So we seem to have a new dawn of party politics. Obviously not new for me or my Reform Jersey colleagues. We have been consistent in our approach for years, and taken all of the criticism from those that appear to be born again party people.
So what will this new dawn look like? Well it seems it will be very mixed.
A quick search of a definition of politics produces this:
“the activities associated with the governance of a country or area, especially the debate between parties having power”.
So how has Jersey done politics before parties? Simply, it has always had parties. But the parties having power are more like an exclusive club than a formally declared political party. With hidden alliances and behind the scenes deals being made to control the reigns of power. Always whilst claiming to be fiercely independent and denigrating those who declare the role of the party.
Take the vote this week on the Children and Education Minister role. Straight after this there was a taxpayer funded event to “Meet the Ministers” chaired by the Institute of Directors. The question arose of why two more qualified candidates were rejected. One telling answer was from Senator Gorst who stated that the Deputy Wickenden “shares the ideology of the Chief Minister and government”. It is an interesting response. And will be more interesting if and when a new party of government members is formed. Perhaps then they will expand on this ideology. I believe it will be called the ‘Alliance Party’.
It will be interesting to see if Senator le Fondré, Deputy Wickenden, Deputy Martin and Deputy Russell Labey are part of this party. Especially as the last three in this list stood on a joint platform at the last election together in St Helier district 1. And if so, should they be using government resources (and of course tax payers money) to promote themselves in these “Meet the Minister” events? And who else will be part of this party from the list that voted for Deputy Wickenden? That's a question for another time perhaps. A time when we have transparency re party members through the Assembly. For your reference, here is the vote from Tuesday. Make of it what you will.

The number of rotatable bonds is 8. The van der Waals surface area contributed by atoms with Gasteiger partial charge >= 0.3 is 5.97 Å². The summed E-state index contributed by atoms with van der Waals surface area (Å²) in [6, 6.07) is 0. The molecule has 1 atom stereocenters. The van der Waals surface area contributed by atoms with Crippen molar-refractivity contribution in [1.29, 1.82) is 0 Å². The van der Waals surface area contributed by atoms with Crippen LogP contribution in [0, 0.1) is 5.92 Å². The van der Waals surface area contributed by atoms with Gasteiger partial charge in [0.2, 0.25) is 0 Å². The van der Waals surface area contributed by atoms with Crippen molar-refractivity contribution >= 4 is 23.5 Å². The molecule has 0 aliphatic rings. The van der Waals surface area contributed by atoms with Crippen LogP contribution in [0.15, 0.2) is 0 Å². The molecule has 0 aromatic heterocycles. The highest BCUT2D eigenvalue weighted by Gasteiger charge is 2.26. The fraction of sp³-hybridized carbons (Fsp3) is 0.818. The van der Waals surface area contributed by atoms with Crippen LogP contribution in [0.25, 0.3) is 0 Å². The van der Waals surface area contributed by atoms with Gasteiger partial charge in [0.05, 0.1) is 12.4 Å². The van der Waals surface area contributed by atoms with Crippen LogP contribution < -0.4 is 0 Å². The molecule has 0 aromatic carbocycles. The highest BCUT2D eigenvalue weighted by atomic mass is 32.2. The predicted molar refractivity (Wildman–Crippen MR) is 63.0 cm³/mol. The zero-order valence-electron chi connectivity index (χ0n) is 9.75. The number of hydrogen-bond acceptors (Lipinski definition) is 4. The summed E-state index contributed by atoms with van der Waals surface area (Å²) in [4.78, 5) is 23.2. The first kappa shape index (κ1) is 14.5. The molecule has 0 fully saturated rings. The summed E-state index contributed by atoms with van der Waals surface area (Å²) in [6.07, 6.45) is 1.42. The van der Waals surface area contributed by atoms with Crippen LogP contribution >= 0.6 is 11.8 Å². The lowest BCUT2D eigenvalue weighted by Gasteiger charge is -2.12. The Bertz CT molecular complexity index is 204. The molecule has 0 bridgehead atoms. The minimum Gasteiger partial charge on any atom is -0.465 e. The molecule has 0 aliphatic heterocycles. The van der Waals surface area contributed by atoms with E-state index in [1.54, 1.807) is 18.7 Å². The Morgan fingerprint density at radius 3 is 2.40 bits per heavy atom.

So effectively, the government voted for its party member and pulled out all the stops to gain support for him. But not in a transparent way. Behind the scenes. Indeed the new Assistant Minister (Constable of St Peter) may have been offered this role up to two weeks before the new Minister was even declared to the rest of the Assembly. Members received an email at 11.57pm on Sunday 27th June to inform them of the Chief Minister's nomination.
So we need transparency over the alliances that exist. The club members one might say. And it is clear that our government does not understand governance. They simply do not get the need for three branches for good governance; Government, Scrutiny and Opposition. Instead it seems our government wants compliance from the Assembly and scrutiny process that rubber stamps decisions. At the same time wanting no formal opposition because they want “consensus” politics. But the mask has slipped. What is wanted is allegiance to an undefined ideology and loyalty to the undeclared party. This is failing the people of Jersey. We deserve more and better than this. More than the hidden agendas. Better than inconsistent politicians who do not have the appropriate skills for the roles they take on. And more than a cabal of ‘yes people’.
Party politics is here in Jersey. Reform Jersey have worked tirelessly to develop as an organisation and to bring a coherent and considered manifesto to the electorate. We will do so again at the next election.
Finally, I want to encourage anyone who shares my concerns and ideas around the politics of this island to consider becoming a Reform Jersey member and getting involved. You can join here: https://www.reformjersey.je/join